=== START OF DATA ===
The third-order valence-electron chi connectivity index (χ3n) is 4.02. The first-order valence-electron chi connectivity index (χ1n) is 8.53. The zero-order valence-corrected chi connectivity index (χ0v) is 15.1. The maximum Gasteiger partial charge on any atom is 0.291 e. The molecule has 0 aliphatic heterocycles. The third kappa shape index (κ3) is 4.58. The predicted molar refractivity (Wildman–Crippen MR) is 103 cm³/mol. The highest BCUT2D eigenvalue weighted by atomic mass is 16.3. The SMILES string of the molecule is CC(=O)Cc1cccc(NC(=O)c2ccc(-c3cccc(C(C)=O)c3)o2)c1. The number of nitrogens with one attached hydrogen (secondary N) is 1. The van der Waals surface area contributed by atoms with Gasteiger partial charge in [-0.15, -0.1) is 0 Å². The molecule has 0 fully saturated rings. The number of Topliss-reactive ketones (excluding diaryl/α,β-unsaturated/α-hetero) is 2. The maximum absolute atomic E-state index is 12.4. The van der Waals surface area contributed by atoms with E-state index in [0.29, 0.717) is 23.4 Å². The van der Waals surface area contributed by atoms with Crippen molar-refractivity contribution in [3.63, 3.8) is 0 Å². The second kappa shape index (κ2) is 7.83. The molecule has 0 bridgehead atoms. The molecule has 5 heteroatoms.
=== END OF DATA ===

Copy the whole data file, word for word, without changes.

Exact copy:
The third-order valence-electron chi connectivity index (χ3n) is 4.02. The first-order valence-electron chi connectivity index (χ1n) is 8.53. The zero-order valence-corrected chi connectivity index (χ0v) is 15.1. The maximum Gasteiger partial charge on any atom is 0.291 e. The molecule has 0 aliphatic heterocycles. The third kappa shape index (κ3) is 4.58. The predicted molar refractivity (Wildman–Crippen MR) is 103 cm³/mol. The highest BCUT2D eigenvalue weighted by atomic mass is 16.3. The SMILES string of the molecule is CC(=O)Cc1cccc(NC(=O)c2ccc(-c3cccc(C(C)=O)c3)o2)c1. The number of nitrogens with one attached hydrogen (secondary N) is 1. The van der Waals surface area contributed by atoms with Gasteiger partial charge in [-0.15, -0.1) is 0 Å². The molecule has 0 fully saturated rings. The number of Topliss-reactive ketones (excluding diaryl/α,β-unsaturated/α-hetero) is 2. The maximum absolute atomic E-state index is 12.4. The van der Waals surface area contributed by atoms with E-state index in [0.29, 0.717) is 23.4 Å². The van der Waals surface area contributed by atoms with Crippen molar-refractivity contribution in [3.63, 3.8) is 0 Å². The second kappa shape index (κ2) is 7.83. The molecule has 0 bridgehead atoms. The molecule has 5 heteroatoms.